My mother’s family thought they were German. I say “thought” because my DNA indicates that they were not very German at all. Roughly ¾ of my DNA ancestry is Polish and I am more Scandinavian than German, according to the DNA. Since only half my ancestry could have come from my father, my mother’s DNA has a lot of ‘splaining to do. (If it was my father’s DNA difference, it might cause more of a scandal, ex-post-facto) Of course, DNA is not closely related to real nationality. My great grandparents on my mother’s side came from Germany, spoke German, drank beer like Germans and ate sausages like Germans, so that is my heritage on that side.
America is a very much a German influenced place. Germans around 1900 were like Hispanics today, only a greater percentage of the population. When Teddy Roosevelt complained about “hyphenated Americans,” he was talking about Germans. The 2000 census counted 58 million German Americans. Hispanics are assimilating like Germans did, BTW. States and local governments made rules against the use of the German language and native Americans feared Germans would take over the country. German immigrants and their children were majorities in many places (see the map). America absorbed all of that, and in the process lots of German things were modified to become American – apple pie, kindergarten, hamburgers, hot dogs, research universities, beer gardens …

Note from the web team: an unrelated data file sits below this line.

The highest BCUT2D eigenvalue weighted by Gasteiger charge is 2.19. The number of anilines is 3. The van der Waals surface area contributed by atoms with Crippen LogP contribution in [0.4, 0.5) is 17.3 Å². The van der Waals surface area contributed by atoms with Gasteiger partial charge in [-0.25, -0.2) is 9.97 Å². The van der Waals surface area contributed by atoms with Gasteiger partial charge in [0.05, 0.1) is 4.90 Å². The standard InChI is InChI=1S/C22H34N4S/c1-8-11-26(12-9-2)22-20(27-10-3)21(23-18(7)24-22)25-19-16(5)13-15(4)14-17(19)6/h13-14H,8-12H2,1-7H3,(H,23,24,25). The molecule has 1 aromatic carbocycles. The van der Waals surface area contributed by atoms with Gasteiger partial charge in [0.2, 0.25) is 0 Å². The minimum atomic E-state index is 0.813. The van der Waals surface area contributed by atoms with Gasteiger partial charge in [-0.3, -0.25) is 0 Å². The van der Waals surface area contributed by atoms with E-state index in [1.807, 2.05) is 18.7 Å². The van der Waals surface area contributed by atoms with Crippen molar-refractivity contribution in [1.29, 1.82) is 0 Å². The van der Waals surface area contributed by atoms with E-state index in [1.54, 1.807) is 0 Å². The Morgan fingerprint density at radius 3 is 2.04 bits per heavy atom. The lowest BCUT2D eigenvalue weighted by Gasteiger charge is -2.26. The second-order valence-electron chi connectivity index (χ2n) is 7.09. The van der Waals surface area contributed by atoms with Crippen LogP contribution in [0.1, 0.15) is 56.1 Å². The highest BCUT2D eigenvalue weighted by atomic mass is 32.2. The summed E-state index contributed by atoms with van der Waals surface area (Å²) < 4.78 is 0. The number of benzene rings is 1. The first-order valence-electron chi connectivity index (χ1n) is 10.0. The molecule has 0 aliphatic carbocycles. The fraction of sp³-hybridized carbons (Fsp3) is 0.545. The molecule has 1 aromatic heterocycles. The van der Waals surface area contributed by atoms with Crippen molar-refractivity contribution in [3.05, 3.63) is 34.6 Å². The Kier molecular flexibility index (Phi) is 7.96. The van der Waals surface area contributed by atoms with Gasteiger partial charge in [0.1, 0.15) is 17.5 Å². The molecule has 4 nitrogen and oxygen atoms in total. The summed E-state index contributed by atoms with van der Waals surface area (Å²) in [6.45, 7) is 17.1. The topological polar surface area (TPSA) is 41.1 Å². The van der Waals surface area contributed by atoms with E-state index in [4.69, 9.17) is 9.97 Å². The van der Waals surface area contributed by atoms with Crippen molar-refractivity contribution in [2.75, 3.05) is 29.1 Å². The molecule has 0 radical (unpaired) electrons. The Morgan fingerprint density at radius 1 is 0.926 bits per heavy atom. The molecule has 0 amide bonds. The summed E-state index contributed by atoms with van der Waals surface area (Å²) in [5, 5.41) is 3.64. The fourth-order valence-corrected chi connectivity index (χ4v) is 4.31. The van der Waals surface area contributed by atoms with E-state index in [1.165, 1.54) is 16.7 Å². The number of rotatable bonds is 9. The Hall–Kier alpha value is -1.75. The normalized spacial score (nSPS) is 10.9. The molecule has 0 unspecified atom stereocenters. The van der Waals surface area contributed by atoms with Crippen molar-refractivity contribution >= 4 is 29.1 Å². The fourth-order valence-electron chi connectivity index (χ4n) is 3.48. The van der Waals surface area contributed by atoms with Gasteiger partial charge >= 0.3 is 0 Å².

How many Poles…?
My father’s family thought they were Polish, and the DNA confirms a lot of that. My grandfather was born in the Russian Empire and people ignorant of history might think he was Russian, but the empire thing explains his “true” nationality, just as a Indian living in the British Empire was not English. Similarly, my grandmother’s family was from Galicia in the Austrian Empire. She was not Austrian. They were Polish speakers and Polish ethnics living respectively in two of the three countries that held Poland in a colonial relationship in the 123 years from 1795 when Poland ceased to exist until 1918 when Poland was reborn.